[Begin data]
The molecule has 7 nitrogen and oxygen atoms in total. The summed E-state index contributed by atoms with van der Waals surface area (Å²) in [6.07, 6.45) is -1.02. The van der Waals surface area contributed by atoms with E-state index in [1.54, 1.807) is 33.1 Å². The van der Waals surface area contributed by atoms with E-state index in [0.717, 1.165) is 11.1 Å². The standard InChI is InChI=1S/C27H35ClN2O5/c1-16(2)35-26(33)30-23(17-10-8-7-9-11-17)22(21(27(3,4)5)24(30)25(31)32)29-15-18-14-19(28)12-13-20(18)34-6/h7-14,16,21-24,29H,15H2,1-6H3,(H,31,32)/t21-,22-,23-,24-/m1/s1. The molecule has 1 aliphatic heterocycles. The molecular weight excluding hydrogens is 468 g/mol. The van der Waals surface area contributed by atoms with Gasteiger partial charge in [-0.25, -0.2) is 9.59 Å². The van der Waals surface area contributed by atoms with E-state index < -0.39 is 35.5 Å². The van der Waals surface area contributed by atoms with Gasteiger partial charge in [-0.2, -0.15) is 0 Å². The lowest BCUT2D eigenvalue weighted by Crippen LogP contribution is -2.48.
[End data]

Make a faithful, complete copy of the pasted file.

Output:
The molecule has 7 nitrogen and oxygen atoms in total. The summed E-state index contributed by atoms with van der Waals surface area (Å²) in [6.07, 6.45) is -1.02. The van der Waals surface area contributed by atoms with E-state index in [1.54, 1.807) is 33.1 Å². The van der Waals surface area contributed by atoms with E-state index in [0.717, 1.165) is 11.1 Å². The standard InChI is InChI=1S/C27H35ClN2O5/c1-16(2)35-26(33)30-23(17-10-8-7-9-11-17)22(21(27(3,4)5)24(30)25(31)32)29-15-18-14-19(28)12-13-20(18)34-6/h7-14,16,21-24,29H,15H2,1-6H3,(H,31,32)/t21-,22-,23-,24-/m1/s1. The molecule has 1 aliphatic heterocycles. The molecular weight excluding hydrogens is 468 g/mol. The van der Waals surface area contributed by atoms with Gasteiger partial charge in [-0.25, -0.2) is 9.59 Å². The van der Waals surface area contributed by atoms with E-state index < -0.39 is 35.5 Å². The van der Waals surface area contributed by atoms with Gasteiger partial charge in [-0.2, -0.15) is 0 Å². The lowest BCUT2D eigenvalue weighted by Crippen LogP contribution is -2.48.